The choice of title for Alexander Brodsky's new project in itself seems paradoxical. Indeed, it really would be difficult to imagine anything further from the readiness that is obligatory for the mainstream to everywhere and anywhere follow in line with others who are much the same than Brodsky's projects. Beginning with his “paper architecture”, where Brodsky and his colleague and friend Ilya Utkin created architectural concepts that were unimaginable in their grandiosity and elegance, in Alexander's creative laboratory there has never been, and never could be, a place for anything trivial or banal. There are no grounds to believe that today this innovation in the form of creative thinking itself that is immanently inherent to Brodsky could have disappeared or even have slipped into the background. On the contrary, the new conception and its embodiment on the walls of Triumph Gallery convincingly refutes any such assumption.
We have already seen his “Rotunda” with its opening doors and the “Pavilion for Water Ceremonies”, “The Ice Bar” and “The Cistern”, “Twenty Garbage Cans” and “Facades”, “The Road” and “The Settlement”, and much more that is witty and absolutely astonishing.And each and every time these designs-objects-installations visually and semantically embody certain simple but entirely necessary truths and values, without which the natural sense of self of the modern man is impossible, and force us to think of light and darkness, of life and death, of goodness, attention and mercy for those who are close to us.
Brodsky wouldn't be Brodsky if this time he didn't again manage to set out his installation as a design. And not just as an architectural design, but also as architectural and environment forming. As can easily be seen, Brodsky really does continually go beyond the boundaries of his own architectural thinking and construct significant chunks of real or imagined space. This time, the small houses or barns that have been laid out in the space at Triumph have walls and roofing, but no floors – they have been replaced by video projections of stormy flows of water. Entering one of these houses, the spectator in the majority of cases instinctively tries to grab onto something firm, as if afraid of falling and being washed away by the waters hurtling past. This initial sense of shock is then replaced with a less emotional and more conceptual notion on virtual space constructed by the force of the artist's imagination.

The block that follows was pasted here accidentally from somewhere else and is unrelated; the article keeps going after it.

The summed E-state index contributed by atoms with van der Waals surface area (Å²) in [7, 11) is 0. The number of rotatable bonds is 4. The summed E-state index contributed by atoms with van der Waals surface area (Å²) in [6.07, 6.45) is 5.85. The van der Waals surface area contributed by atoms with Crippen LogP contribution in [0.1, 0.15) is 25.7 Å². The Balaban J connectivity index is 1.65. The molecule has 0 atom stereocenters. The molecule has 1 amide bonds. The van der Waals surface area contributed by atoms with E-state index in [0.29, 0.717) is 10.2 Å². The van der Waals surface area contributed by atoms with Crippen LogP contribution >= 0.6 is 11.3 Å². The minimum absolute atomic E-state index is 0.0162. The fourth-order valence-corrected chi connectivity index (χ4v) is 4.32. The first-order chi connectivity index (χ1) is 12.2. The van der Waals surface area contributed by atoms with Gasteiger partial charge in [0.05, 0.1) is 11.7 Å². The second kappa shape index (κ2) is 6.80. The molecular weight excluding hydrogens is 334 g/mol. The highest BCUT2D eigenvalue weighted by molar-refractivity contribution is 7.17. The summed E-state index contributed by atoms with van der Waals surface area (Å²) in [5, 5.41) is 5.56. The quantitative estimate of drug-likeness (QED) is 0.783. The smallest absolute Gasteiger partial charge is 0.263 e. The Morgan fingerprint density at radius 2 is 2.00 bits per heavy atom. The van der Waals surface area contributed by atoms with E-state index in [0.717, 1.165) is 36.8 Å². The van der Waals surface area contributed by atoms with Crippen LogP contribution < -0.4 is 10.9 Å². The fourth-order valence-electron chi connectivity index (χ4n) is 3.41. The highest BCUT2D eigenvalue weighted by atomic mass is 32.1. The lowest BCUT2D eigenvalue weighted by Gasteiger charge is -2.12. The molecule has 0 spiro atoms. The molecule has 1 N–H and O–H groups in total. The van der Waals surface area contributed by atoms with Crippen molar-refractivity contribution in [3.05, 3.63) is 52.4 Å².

Following the winding course of the channel, the house-barns are located in the gallery's interior according to an asymmetrical, capricious logic. And we, submitting to some sort of subconscious but very powerful impulse, mentally associate them with a certain unified chain, like a fragile bridge that nevertheless bears some hope of salvation that connects the shores of the channel. This is something like the “Bridge Over Troubled Waters” of Simon and Garfunkel in the 1960s – something that has a romantic naiveté, but that is nevertheless a sincere and penetrating work that bears hope. And here, possibly, the artist's conception becomes clear: to find oneself, one must make every effort to soar over the stormy but banally average flow of the mainstream. Only this overcoming of the temptation of the simple but ordinary path in your personal search promises hope and can lead you to firm ground on the opposite shore, to the goals that you yourself have chosen.